The New York Giants have been known for their defense for much of their history.
Lawrence Taylor, Harry Carson, and Michael Strahan are three defensive stalwarts whose careers were capped off by induction into the Pro Football Hall of Fame. There are other players whose defensive prowess not only made the Giants formidable but made the G-Men champions.
The 2017 edition of the Giants defense is one of the NFL’s more fearsome units, on par with other Giants championship defenses. The offense, on the other hand, looks good on paper but has yet to live up to their potential.
The Giants got their posteriors handed to them in the 19-3 regular season opening loss to the Dallas Cowboys.
Last season, the Giants defense carried the team to the postseason for the first time since winning Super Bowl XLVI. The same was expected in 2017 but the offense was supposed to do their part by scoring more points. It didn’t happen Sunday night at AT&T Stadium.
The Cowboys’ offense had 136 yards in the first quarter, holding the ball for 12 minutes, 14 seconds. The Giants offense, on the other hand, only gained four yards in two minutes, 46 seconds of possession. Despite the disparity in time of possession, the Cowboys entered the second quarter with a 3-0 lead.
“Whenever it is lopsided in time of possession, especially in the first game, there is no way to get prepared for that amount of plays,” linebacker and defensive captain Jonathan Casillas said. “I think the time of possession in the first half was so lopsided it definitely had an effect on us for a bit.”
Naturally, the defense showed signs of fatigue from being on the field so much. In spite of that, Dallas held a 16-0 lead at the half. The Giants defense held the Cowboys offense scoreless for the first 28 minutes of the second half. The offense didn’t bail them out in the least.
The frustration of the defense was best symbolized by defensive tackle Damon Harrison. The Man Called Snacks was seen shaking his head after the Giants offense was hit with a penalty for having 12 men on the field.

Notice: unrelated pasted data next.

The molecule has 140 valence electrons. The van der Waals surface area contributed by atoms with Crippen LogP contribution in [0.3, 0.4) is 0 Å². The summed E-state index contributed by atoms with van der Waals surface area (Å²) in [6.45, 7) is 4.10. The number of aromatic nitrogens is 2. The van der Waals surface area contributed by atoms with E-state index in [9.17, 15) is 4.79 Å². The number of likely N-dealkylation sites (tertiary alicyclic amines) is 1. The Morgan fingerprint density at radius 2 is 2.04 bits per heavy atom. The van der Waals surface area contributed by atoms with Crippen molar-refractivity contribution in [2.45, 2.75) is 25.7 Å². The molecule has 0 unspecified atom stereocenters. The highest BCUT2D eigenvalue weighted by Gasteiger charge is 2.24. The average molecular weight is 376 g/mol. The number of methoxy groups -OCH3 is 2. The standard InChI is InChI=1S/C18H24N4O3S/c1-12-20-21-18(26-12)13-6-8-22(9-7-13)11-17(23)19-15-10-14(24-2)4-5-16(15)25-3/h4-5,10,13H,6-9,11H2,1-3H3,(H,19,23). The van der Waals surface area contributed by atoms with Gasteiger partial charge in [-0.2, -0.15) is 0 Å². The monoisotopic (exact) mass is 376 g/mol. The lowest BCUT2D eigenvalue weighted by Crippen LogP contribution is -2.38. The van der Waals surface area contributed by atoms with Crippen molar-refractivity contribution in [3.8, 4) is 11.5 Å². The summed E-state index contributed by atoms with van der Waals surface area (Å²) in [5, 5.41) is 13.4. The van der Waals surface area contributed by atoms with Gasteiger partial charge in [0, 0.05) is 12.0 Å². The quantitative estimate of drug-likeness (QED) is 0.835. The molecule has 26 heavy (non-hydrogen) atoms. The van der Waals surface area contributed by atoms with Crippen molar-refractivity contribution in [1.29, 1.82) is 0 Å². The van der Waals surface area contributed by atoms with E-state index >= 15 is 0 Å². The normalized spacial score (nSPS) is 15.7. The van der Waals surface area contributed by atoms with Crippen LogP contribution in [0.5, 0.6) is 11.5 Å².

When it was all said and done, the Giants’ only points came in the form of a 25-yard field goal from placekicker Aldrick Rosas.
In spite of the lack of offensive firepower, Casillas took responsibility for the defense’s part in the loss.
“At times, we gave up a little bit too much, on defense we were leaking yard and of course the offense has to score more points,” Casillas said. “I think the defense has to do a better job of getting the ball and getting that field position.”
The Giants’ defense carrying the team is not a new concept. In 2016, they allowed the second fewest points in the NFL (only the Super Bowl champion New England Patriots’ defense allowed fewer points). The Giants offense averaged a little more than 19 points a game last season, ranked 26th in the league.
The Giants’ biggest margin of victory in 2016 was 14 points against the at-the-time winless Cleveland Browns. The Browns win in Week 12 was the last time the Giants scored 20 points or better, a span of seven games including the playoff loss to the Green Bay Packers.
In fact, the Giants only scored 20 points or better in seven of their 17 games in 2016. Four of those 20-point performances were against sub .500 teams.
The lack of offensive production hasn’t fractured the team…yet. In 2016, the Giants coaching staff did an admirable job of keeping the focus on winning and losing as a team. When a team wins 11 games and makes the playoffs off for the first time in five years, its flaws are masked or ignored altogether.
The regular season opener against the Cowboys brought all the Giants’ flaws to life. It is important to remember that it was only the first game of the season, the first time many of the starters played any meaningful football in almost eight months.
Still, the offense needs to score more points. The Giants will not put a fifth Lombardi Trophy in the case without scoring touchdowns. Field goals are not going to cut it.
Head coach Ben McAdoo, whose own coaching foibles contributed to the Giants loss, thought the team didn’t perform in all three phases of the game.
“The defense has got to get off the field,” McAdoo said. “Our time of possession was out of whack. It was a combination of all three phases. Field position, special teams was a factor in there, defense has got to get off the field and the offense has to possess the ball and move the ball.”